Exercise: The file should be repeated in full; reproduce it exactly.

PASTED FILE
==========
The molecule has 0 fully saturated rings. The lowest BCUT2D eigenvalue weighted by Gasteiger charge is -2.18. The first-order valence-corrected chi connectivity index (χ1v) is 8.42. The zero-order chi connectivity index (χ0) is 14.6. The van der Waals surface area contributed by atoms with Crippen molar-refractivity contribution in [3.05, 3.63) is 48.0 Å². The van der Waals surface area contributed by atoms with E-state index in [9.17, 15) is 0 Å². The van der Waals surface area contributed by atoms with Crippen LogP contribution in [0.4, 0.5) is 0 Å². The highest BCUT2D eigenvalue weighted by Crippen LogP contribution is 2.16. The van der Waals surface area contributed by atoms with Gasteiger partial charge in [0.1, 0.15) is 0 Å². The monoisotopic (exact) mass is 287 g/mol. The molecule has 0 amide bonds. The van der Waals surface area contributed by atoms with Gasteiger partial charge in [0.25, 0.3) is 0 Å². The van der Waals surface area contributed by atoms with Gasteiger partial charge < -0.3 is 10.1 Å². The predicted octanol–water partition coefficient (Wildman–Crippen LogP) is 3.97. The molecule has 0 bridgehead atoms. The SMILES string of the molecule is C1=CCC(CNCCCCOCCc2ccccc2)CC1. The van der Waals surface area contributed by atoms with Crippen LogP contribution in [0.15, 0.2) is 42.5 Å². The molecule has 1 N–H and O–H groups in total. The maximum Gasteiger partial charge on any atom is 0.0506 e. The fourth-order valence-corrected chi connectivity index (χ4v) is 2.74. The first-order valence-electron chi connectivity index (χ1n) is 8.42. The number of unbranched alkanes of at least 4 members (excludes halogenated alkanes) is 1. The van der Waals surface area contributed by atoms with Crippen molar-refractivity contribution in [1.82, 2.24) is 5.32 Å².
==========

The molecule has 0 fully saturated rings. The lowest BCUT2D eigenvalue weighted by Gasteiger charge is -2.18. The first-order valence-corrected chi connectivity index (χ1v) is 8.42. The zero-order chi connectivity index (χ0) is 14.6. The van der Waals surface area contributed by atoms with Crippen molar-refractivity contribution in [3.05, 3.63) is 48.0 Å². The van der Waals surface area contributed by atoms with E-state index in [9.17, 15) is 0 Å². The van der Waals surface area contributed by atoms with Crippen LogP contribution in [0.4, 0.5) is 0 Å². The highest BCUT2D eigenvalue weighted by Crippen LogP contribution is 2.16. The van der Waals surface area contributed by atoms with Gasteiger partial charge in [0.1, 0.15) is 0 Å². The monoisotopic (exact) mass is 287 g/mol. The molecule has 0 amide bonds. The van der Waals surface area contributed by atoms with Gasteiger partial charge in [0.25, 0.3) is 0 Å². The van der Waals surface area contributed by atoms with Gasteiger partial charge < -0.3 is 10.1 Å². The predicted octanol–water partition coefficient (Wildman–Crippen LogP) is 3.97. The molecule has 0 bridgehead atoms. The SMILES string of the molecule is C1=CCC(CNCCCCOCCc2ccccc2)CC1. The van der Waals surface area contributed by atoms with Crippen LogP contribution in [0.15, 0.2) is 42.5 Å². The molecule has 1 N–H and O–H groups in total. The maximum Gasteiger partial charge on any atom is 0.0506 e. The fourth-order valence-corrected chi connectivity index (χ4v) is 2.74. The first-order valence-electron chi connectivity index (χ1n) is 8.42. The number of unbranched alkanes of at least 4 members (excludes halogenated alkanes) is 1. The van der Waals surface area contributed by atoms with Crippen molar-refractivity contribution in [1.82, 2.24) is 5.32 Å².